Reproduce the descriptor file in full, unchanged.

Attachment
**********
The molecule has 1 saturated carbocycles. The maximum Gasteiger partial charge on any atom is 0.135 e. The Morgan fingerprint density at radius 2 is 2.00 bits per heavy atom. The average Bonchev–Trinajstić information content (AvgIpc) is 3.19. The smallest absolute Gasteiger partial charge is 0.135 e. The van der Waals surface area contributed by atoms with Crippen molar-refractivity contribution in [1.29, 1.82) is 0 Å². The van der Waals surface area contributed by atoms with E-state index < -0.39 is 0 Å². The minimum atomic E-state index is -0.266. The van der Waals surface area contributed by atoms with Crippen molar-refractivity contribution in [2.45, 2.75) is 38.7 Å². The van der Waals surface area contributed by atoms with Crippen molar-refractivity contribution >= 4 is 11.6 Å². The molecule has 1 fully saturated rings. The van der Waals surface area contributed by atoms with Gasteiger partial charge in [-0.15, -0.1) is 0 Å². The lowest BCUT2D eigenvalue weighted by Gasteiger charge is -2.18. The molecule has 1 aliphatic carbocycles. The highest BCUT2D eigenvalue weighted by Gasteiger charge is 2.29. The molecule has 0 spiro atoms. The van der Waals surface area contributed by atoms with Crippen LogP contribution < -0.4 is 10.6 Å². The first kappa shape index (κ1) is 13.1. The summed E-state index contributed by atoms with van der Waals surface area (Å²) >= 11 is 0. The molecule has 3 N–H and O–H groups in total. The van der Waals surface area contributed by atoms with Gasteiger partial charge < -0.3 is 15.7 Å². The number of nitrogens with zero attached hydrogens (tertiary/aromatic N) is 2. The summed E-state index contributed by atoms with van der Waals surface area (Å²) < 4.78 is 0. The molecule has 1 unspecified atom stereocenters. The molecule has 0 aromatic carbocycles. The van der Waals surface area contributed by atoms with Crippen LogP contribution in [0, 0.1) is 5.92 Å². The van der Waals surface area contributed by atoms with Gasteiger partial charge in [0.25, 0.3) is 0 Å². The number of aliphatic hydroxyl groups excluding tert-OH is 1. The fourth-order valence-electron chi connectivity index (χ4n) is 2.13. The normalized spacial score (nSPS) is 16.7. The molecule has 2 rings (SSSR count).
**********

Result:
The molecule has 1 saturated carbocycles. The maximum Gasteiger partial charge on any atom is 0.135 e. The Morgan fingerprint density at radius 2 is 2.00 bits per heavy atom. The average Bonchev–Trinajstić information content (AvgIpc) is 3.19. The smallest absolute Gasteiger partial charge is 0.135 e. The van der Waals surface area contributed by atoms with Crippen molar-refractivity contribution in [1.29, 1.82) is 0 Å². The van der Waals surface area contributed by atoms with E-state index < -0.39 is 0 Å². The minimum atomic E-state index is -0.266. The van der Waals surface area contributed by atoms with Crippen molar-refractivity contribution in [2.45, 2.75) is 38.7 Å². The van der Waals surface area contributed by atoms with Crippen molar-refractivity contribution >= 4 is 11.6 Å². The molecule has 1 fully saturated rings. The van der Waals surface area contributed by atoms with Gasteiger partial charge in [-0.15, -0.1) is 0 Å². The lowest BCUT2D eigenvalue weighted by Gasteiger charge is -2.18. The molecule has 1 aliphatic carbocycles. The highest BCUT2D eigenvalue weighted by Gasteiger charge is 2.29. The molecule has 0 spiro atoms. The van der Waals surface area contributed by atoms with Crippen LogP contribution < -0.4 is 10.6 Å². The first kappa shape index (κ1) is 13.1. The summed E-state index contributed by atoms with van der Waals surface area (Å²) >= 11 is 0. The molecule has 3 N–H and O–H groups in total. The van der Waals surface area contributed by atoms with Gasteiger partial charge < -0.3 is 15.7 Å². The number of nitrogens with zero attached hydrogens (tertiary/aromatic N) is 2. The summed E-state index contributed by atoms with van der Waals surface area (Å²) < 4.78 is 0. The molecule has 1 unspecified atom stereocenters. The molecule has 0 aromatic carbocycles. The van der Waals surface area contributed by atoms with Crippen LogP contribution in [0, 0.1) is 5.92 Å². The van der Waals surface area contributed by atoms with Gasteiger partial charge in [0.25, 0.3) is 0 Å². The number of aliphatic hydroxyl groups excluding tert-OH is 1. The fourth-order valence-electron chi connectivity index (χ4n) is 2.13. The normalized spacial score (nSPS) is 16.7. The molecule has 2 rings (SSSR count).